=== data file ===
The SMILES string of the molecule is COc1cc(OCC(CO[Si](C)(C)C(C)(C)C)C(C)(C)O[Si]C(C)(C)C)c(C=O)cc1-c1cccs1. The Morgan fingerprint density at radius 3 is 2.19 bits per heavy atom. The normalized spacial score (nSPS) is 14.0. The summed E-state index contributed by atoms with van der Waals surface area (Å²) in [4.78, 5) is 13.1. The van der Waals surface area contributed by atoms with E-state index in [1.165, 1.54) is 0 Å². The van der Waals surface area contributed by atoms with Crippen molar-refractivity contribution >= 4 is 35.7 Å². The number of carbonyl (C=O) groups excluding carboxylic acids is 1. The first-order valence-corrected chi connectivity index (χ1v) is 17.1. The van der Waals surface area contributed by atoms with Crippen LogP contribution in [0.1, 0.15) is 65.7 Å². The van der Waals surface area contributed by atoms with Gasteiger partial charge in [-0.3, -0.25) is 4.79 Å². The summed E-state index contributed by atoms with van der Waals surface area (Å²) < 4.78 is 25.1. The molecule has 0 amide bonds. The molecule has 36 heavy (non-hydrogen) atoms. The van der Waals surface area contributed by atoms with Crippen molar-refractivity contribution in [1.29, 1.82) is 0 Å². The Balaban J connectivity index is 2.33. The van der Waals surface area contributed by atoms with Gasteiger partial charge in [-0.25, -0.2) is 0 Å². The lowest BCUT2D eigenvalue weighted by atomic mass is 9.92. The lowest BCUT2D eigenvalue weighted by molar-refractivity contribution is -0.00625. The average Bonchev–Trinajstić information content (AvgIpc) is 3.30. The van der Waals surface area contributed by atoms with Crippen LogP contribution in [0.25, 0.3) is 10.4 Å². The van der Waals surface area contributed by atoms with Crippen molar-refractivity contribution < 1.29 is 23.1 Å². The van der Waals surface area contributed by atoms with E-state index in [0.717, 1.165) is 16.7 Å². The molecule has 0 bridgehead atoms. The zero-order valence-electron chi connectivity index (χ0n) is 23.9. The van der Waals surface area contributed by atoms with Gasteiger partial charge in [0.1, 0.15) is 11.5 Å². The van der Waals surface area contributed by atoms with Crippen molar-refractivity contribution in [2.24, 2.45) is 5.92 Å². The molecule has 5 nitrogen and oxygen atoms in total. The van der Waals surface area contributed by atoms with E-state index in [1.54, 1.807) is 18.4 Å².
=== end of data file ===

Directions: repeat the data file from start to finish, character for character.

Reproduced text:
The SMILES string of the molecule is COc1cc(OCC(CO[Si](C)(C)C(C)(C)C)C(C)(C)O[Si]C(C)(C)C)c(C=O)cc1-c1cccs1. The Morgan fingerprint density at radius 3 is 2.19 bits per heavy atom. The normalized spacial score (nSPS) is 14.0. The summed E-state index contributed by atoms with van der Waals surface area (Å²) in [4.78, 5) is 13.1. The van der Waals surface area contributed by atoms with E-state index in [1.165, 1.54) is 0 Å². The van der Waals surface area contributed by atoms with Crippen molar-refractivity contribution >= 4 is 35.7 Å². The number of carbonyl (C=O) groups excluding carboxylic acids is 1. The first-order valence-corrected chi connectivity index (χ1v) is 17.1. The van der Waals surface area contributed by atoms with Crippen LogP contribution in [0.1, 0.15) is 65.7 Å². The van der Waals surface area contributed by atoms with Gasteiger partial charge in [-0.3, -0.25) is 4.79 Å². The summed E-state index contributed by atoms with van der Waals surface area (Å²) < 4.78 is 25.1. The molecule has 0 amide bonds. The molecule has 36 heavy (non-hydrogen) atoms. The van der Waals surface area contributed by atoms with Crippen molar-refractivity contribution in [1.29, 1.82) is 0 Å². The Balaban J connectivity index is 2.33. The van der Waals surface area contributed by atoms with Gasteiger partial charge in [-0.25, -0.2) is 0 Å². The lowest BCUT2D eigenvalue weighted by atomic mass is 9.92. The lowest BCUT2D eigenvalue weighted by molar-refractivity contribution is -0.00625. The average Bonchev–Trinajstić information content (AvgIpc) is 3.30. The van der Waals surface area contributed by atoms with Crippen LogP contribution in [0.25, 0.3) is 10.4 Å². The van der Waals surface area contributed by atoms with Crippen molar-refractivity contribution < 1.29 is 23.1 Å². The van der Waals surface area contributed by atoms with E-state index in [0.717, 1.165) is 16.7 Å². The molecule has 0 bridgehead atoms. The zero-order valence-electron chi connectivity index (χ0n) is 23.9. The van der Waals surface area contributed by atoms with Gasteiger partial charge in [0.1, 0.15) is 11.5 Å². The van der Waals surface area contributed by atoms with Crippen molar-refractivity contribution in [2.24, 2.45) is 5.92 Å². The molecule has 5 nitrogen and oxygen atoms in total. The van der Waals surface area contributed by atoms with E-state index in [1.54, 1.807) is 18.4 Å².